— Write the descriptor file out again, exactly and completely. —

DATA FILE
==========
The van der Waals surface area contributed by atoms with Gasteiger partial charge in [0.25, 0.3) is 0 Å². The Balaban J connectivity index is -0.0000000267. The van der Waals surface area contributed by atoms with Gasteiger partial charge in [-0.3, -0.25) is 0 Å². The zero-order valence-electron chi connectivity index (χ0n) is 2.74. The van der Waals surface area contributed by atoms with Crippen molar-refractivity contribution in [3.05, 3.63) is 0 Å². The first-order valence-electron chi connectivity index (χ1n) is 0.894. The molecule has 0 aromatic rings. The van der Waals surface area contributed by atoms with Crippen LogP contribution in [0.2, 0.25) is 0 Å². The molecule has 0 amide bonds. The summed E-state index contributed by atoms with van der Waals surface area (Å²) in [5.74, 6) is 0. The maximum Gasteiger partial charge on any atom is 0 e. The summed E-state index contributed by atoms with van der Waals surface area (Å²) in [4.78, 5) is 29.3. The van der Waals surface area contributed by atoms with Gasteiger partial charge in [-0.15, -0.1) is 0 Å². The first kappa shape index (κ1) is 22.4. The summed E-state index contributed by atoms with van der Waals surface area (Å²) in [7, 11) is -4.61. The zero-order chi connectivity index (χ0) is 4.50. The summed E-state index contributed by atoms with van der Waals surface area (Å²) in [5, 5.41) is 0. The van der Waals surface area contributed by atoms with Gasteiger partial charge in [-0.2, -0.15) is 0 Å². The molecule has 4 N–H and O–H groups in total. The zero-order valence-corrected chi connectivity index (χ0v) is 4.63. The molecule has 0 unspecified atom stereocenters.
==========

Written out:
The van der Waals surface area contributed by atoms with Gasteiger partial charge in [0.25, 0.3) is 0 Å². The Balaban J connectivity index is -0.0000000267. The van der Waals surface area contributed by atoms with Gasteiger partial charge in [-0.3, -0.25) is 0 Å². The zero-order valence-electron chi connectivity index (χ0n) is 2.74. The van der Waals surface area contributed by atoms with Crippen molar-refractivity contribution in [3.05, 3.63) is 0 Å². The first-order valence-electron chi connectivity index (χ1n) is 0.894. The molecule has 0 aromatic rings. The van der Waals surface area contributed by atoms with Crippen LogP contribution in [0.2, 0.25) is 0 Å². The molecule has 0 amide bonds. The summed E-state index contributed by atoms with van der Waals surface area (Å²) in [5.74, 6) is 0. The maximum Gasteiger partial charge on any atom is 0 e. The summed E-state index contributed by atoms with van der Waals surface area (Å²) in [4.78, 5) is 29.3. The van der Waals surface area contributed by atoms with Gasteiger partial charge in [-0.15, -0.1) is 0 Å². The first kappa shape index (κ1) is 22.4. The summed E-state index contributed by atoms with van der Waals surface area (Å²) in [7, 11) is -4.61. The zero-order chi connectivity index (χ0) is 4.50. The summed E-state index contributed by atoms with van der Waals surface area (Å²) in [5, 5.41) is 0. The van der Waals surface area contributed by atoms with Gasteiger partial charge in [-0.2, -0.15) is 0 Å². The molecule has 4 N–H and O–H groups in total. The zero-order valence-corrected chi connectivity index (χ0v) is 4.63. The molecule has 0 unspecified atom stereocenters.